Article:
The group's research interests are in enumerative, bijective, algebraic and topological combinatorics, with connections to theoretical computer science, physics and graph theory. Much of our work has been connected to permutation patterns, a relatively young but very active research area, with several hundred papers published in the last ten years and several distinct lines of research emerging lately.
A recurring theme in much of our work is to find connections between families of different combinatorial structures, in the form of bijections that send a set of statistics on one side to a set of statistics on the other. Such statistics-preserving bijections often reveal previously unknown properties of the structures being studied.
Here are some examples of our recent work, with links to papers:
Families of combinatorial objects often have a natural partial order on them, and such posets always have a corresponding simplicial complex, the order complex, associated to them. Classical questions for these complexes are about their topological properties, in particular the Möbius function, which is a topological invariant. We have lately been studying the topology and Möbius function of intervals in the poset of permutations, ordered by pattern containment.
Since their introduction by Fishburn in 1970, interval orders, or (2+2)-free posets, have received a lot of attention. Their enumeration resisted all attempts until 2010 when we found an encoding of them as ascent sequences. These sequences also encode permutations avoiding a certain bivincular pattern. We have more recently discovered an intriguing representation of labeled interval orders as pairs of permutations.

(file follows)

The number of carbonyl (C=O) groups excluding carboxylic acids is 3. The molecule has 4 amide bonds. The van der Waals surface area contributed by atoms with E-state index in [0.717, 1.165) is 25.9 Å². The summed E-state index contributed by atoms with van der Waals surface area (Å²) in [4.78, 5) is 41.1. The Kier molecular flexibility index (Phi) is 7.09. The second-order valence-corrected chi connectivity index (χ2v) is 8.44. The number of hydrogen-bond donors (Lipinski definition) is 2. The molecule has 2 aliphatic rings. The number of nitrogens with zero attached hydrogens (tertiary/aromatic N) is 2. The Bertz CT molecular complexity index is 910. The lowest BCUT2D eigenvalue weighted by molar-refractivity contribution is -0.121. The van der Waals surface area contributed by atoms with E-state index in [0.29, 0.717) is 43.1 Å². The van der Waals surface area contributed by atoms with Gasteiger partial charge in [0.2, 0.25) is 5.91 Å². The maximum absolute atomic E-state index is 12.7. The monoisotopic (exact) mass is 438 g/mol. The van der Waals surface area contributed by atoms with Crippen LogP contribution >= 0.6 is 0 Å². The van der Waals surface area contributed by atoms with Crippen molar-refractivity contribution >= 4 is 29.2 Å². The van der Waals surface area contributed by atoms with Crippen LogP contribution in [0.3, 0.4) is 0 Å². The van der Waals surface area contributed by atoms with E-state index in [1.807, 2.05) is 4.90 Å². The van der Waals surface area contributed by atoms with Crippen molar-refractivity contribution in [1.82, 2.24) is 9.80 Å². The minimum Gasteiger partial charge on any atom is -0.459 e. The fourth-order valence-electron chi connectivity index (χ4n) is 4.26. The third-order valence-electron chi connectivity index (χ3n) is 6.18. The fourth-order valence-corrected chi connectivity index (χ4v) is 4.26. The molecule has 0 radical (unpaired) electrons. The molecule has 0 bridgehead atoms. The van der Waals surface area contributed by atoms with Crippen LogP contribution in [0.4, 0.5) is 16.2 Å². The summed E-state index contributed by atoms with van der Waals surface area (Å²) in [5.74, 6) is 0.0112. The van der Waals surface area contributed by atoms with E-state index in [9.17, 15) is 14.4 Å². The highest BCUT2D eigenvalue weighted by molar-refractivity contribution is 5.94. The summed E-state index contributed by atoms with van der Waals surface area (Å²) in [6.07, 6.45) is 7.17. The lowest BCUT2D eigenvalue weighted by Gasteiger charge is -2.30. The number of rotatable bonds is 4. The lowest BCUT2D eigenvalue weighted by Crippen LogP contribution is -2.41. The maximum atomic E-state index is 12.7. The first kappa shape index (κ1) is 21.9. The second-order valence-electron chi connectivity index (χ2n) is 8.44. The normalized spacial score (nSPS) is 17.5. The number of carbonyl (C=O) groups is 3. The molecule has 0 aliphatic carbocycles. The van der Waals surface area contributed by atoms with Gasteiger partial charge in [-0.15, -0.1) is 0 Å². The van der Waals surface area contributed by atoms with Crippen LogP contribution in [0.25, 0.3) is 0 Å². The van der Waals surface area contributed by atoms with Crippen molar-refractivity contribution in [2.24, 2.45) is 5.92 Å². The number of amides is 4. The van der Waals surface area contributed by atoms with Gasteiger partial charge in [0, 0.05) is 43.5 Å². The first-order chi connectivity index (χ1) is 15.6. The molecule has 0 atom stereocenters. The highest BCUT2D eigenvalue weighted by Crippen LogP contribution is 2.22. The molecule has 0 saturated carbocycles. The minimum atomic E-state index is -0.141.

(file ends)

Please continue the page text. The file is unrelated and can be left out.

Many models in theoretical physics have a combinatorial flavour. Our recent work in this area includes new results on the abelian sandpile model and the introduction and analysis of new combinatorial structures called web worlds and web diagrams that are at the crossroads of graph theory and order theory. The motivation for these new structures comes from particle physics, where web diagrams arise as particular types of Feynman diagrams describing scattering amplitudes in non-Abelian gauge theories.
The field of word-representable graphs, having its roots in algebra, is a new area of discrete mathematics that lies on the boundary of graph theory and combinatorics on words. These graphs are a generalization of several classical classes of graphs and they are related to theoretical computer science and scheduling problems. The study of word-representable graphs is initiated in our paper, while a fundamental result in the area, a characterization theorem for such graphs in terms of certain graph orientations, is obtained in this paper.
For papers and preprints please visit the individual members' websites.